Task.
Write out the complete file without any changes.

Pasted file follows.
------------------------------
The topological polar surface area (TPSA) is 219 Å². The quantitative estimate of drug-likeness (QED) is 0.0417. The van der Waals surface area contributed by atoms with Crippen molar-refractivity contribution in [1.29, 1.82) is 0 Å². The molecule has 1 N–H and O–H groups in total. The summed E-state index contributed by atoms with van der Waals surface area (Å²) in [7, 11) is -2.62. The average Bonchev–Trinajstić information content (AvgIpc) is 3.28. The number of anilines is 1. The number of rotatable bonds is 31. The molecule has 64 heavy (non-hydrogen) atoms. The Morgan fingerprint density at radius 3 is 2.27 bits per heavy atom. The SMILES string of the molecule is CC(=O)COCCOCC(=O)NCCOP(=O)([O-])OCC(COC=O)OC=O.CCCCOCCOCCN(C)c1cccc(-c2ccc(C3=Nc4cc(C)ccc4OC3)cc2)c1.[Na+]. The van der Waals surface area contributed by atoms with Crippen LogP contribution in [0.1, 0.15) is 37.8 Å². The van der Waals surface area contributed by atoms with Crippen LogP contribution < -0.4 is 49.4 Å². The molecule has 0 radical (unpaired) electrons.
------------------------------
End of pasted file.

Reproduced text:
The topological polar surface area (TPSA) is 219 Å². The quantitative estimate of drug-likeness (QED) is 0.0417. The van der Waals surface area contributed by atoms with Crippen molar-refractivity contribution in [1.29, 1.82) is 0 Å². The molecule has 1 N–H and O–H groups in total. The summed E-state index contributed by atoms with van der Waals surface area (Å²) in [7, 11) is -2.62. The average Bonchev–Trinajstić information content (AvgIpc) is 3.28. The number of anilines is 1. The number of rotatable bonds is 31. The molecule has 64 heavy (non-hydrogen) atoms. The Morgan fingerprint density at radius 3 is 2.27 bits per heavy atom. The SMILES string of the molecule is CC(=O)COCCOCC(=O)NCCOP(=O)([O-])OCC(COC=O)OC=O.CCCCOCCOCCN(C)c1cccc(-c2ccc(C3=Nc4cc(C)ccc4OC3)cc2)c1.[Na+]. The van der Waals surface area contributed by atoms with Crippen LogP contribution in [0.1, 0.15) is 37.8 Å². The van der Waals surface area contributed by atoms with Crippen LogP contribution < -0.4 is 49.4 Å². The molecule has 0 radical (unpaired) electrons.